Catechism’s revision is instance of ‘true dogmatic progress,’ Vatican prelate says
August 03, 2018
The president of the Pontifical Council for the Promotion of the New Evangelization said that the revision of the Catechism of the Catholic Church’s teaching on the death penalty is an instance of “true dogmatic progress ... that has gradually matured to the point of making us understand the unsustainability of the death penalty in our day.”
Archbishop Rino Fisichella made his remarks in a front-page column in the August 3 Italian edition of L’Osservatore Romano.
After reviewing the development of the revised text, Archbishop Fisichella commented on the key sentence: “the Church teaches, in the light of the Gospel, that the death penalty is inadmissible because it is an attack on the inviolability and dignity of the person.” The prelate said:
Guarding the deposit of faith does not mean mummifying it but rendering it ever more conformed to its very nature and permitting the truth of faith to be able to respond to the questions of every generation. The Tradition is not representable as an insect imprisoned in amber, to say it in a colorful English expression. If that were the case, we would have destroyed it. The teaching of the faith of the Church, rather, is an announcement, a word that remains alive...
Pope Francis thus takes a decisive step in the interpretation of the doctrine of all time. And it is a development and a progress in the understanding of the Gospel that opens horizons that had remained in the shadow. The history of dogma does not live in discontinuity, but in continuity aimed at progress through a harmonious development which, in a dynamic manner, makes the truth of all time to emerge.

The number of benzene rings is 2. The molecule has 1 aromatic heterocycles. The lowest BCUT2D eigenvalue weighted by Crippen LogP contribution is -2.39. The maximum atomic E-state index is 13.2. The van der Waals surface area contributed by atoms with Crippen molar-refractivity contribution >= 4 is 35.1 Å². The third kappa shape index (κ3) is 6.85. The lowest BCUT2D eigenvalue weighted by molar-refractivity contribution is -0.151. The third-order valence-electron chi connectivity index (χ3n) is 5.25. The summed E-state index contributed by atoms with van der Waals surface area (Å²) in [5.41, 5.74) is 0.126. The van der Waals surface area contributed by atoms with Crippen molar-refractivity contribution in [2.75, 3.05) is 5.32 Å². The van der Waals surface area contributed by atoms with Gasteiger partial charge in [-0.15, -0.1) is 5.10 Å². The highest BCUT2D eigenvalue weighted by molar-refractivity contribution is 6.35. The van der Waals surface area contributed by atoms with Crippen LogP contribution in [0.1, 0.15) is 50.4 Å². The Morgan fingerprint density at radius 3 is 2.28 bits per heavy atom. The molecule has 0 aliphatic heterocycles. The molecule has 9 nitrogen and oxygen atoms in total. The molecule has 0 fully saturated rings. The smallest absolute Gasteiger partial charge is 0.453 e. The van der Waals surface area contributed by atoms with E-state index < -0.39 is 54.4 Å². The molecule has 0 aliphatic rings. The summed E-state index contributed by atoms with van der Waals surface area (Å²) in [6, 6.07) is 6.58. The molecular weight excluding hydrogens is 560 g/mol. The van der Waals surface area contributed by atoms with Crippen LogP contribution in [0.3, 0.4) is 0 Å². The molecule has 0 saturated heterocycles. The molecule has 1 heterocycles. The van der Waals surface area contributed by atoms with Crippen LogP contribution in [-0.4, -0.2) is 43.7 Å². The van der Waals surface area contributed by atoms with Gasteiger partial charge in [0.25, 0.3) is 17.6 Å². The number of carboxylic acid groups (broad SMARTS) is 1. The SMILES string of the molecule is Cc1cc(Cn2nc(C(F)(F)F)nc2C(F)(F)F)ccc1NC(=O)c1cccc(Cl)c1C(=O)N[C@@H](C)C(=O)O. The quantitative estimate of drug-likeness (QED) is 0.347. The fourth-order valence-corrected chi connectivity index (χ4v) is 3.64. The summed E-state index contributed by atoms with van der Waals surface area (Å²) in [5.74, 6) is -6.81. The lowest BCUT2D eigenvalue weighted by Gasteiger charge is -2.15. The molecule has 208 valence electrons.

“To suppress a human life voluntarily is contrary to Christian revelation,” the prelate concluded, as he spoke of the importance of allowing everyone the opportunity to convert, repent, and begin a new life. “To aim at pardon and redemption is the challenge that the Church is called to make as a commitment of the new evangelization.”
[Editor’s note: Archbishop Fisichella’s column, originally published in Italian, was subsequently published in English.]
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Posted by: Randal Mandock -
Aug. 04, 2018 1:53 PM ET USA
"To suppress a human life voluntarily is contrary to Christian revelation." Those imprisoned criminals who order the execution of enemies both inside and outside of the prison walls are _not_ executed "voluntarily." No, they are executed as a just and deliberate measure of defense of self and defense of innocent victims in society--the society of prison inmates and the society at large outside of prison walls. The "advances in the modern penal system" argument was and remains nonsense.
Posted by: Jim.K -
Aug. 03, 2018 6:36 PM ET USA